Deutsche Bank – Responsibility
January 13, 2014

"Sustainable and profitable – not a contradiction"

Sabine Miltner and Michael Schneider discuss successful interaction between ecology and economy in WERTE, Deutsche Bank’s Wealth Magazine

What does sustainability mean for Deutsche Bank? How significant is it for strategic considerations?

Sabine Miltner: Sustainability has come to the forefront over the course of the financial crisis. Short-term strategies that are aimed exclusively at quick profits are not consistent with the expectations of society, which wants to see responsible financial institutions anchoring the economy. So, “sustainable performance” is one of the Deutsche Bank values that is now highlighted. Furthermore, if our clients are venturing into innovative and sustainable sectors, we have to be familiar with those sectors so we can advise clients competently – sustainability criteria are playing an ever growing role in lending and financing via capital markets.

To what extent does sustainability influence Deutsche Bank’s investment strategies?

Michael Schneider: The term “sustainability” has been overused in the past – including in the investment industry. Investment funds have been sold under the “sustainability” label that included shares in an oil corporation whose drilling platform went up in flames or shares of a power plant operator whose facility in Japan caused nuclear pollution. We demand responsible action from companies – including and above all within the framework of risk avoidance. That includes environmental issues as well as fair working conditions. Again and again we observe large corporations struggling to explain themselves because they have merchandise produced in Asia under inhumane conditions. That also has a negative impact on share prices. So we work closely together with Dr. Miltner and her team with regard to those aspects.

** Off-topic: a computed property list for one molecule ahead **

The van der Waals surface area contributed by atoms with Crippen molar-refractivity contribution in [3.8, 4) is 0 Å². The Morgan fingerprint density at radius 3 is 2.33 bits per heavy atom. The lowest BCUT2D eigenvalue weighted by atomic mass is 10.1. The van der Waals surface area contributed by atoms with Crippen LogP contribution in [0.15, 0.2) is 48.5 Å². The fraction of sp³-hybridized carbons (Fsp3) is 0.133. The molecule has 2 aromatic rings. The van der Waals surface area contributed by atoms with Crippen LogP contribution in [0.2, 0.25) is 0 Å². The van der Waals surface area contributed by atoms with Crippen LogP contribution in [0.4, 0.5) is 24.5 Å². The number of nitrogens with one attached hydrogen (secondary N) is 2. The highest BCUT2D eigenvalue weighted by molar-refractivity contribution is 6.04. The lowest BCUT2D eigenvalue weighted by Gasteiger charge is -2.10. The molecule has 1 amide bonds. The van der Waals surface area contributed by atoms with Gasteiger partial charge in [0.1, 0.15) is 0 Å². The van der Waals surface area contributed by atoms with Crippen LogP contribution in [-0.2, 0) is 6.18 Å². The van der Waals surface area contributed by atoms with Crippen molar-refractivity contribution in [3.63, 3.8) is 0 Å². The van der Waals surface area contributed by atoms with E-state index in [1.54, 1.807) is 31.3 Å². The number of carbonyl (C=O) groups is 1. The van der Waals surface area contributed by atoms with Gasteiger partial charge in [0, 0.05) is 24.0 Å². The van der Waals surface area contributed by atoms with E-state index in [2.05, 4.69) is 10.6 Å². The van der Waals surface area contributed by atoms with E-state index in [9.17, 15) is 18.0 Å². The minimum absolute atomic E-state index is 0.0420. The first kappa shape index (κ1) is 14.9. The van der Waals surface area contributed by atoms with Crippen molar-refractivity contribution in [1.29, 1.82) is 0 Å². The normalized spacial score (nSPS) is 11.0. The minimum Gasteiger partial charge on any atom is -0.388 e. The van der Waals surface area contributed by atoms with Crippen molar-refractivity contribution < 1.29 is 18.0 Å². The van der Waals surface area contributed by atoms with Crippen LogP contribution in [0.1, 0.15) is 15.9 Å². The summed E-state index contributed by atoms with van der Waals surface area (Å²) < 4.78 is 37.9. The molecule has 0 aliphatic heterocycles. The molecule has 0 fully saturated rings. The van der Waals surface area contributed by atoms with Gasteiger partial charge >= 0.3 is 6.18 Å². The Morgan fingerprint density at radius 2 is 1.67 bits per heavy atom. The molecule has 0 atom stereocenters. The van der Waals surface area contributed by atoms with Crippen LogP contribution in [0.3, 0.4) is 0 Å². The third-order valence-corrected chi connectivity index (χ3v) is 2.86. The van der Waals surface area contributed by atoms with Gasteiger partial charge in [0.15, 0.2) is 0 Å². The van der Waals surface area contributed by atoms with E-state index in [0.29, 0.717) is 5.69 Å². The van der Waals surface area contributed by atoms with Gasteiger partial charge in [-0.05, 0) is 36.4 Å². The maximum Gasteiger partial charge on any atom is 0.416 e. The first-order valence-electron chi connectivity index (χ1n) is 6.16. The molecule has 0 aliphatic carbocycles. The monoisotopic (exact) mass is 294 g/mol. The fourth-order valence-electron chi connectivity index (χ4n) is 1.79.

Ms. Miltner, what exactly is your function at Deutsche Bank?

Sabine Miltner: On the one hand, my team examines whether client transactions fulfill the sustainability criteria we have set for our business. Secondly, we work with the business divisions, such as Asset & Wealth Management for example, in order to identify new and sustainable market opportunities. And thirdly, it is my responsibility to communicate what the bank is doing in the area of sustainability in a transparent way, both internally and externally. This also includes regular dialog with a diverse set of interest groups such as non-governmental organizations, shareholders, clients, employees and rating agencies.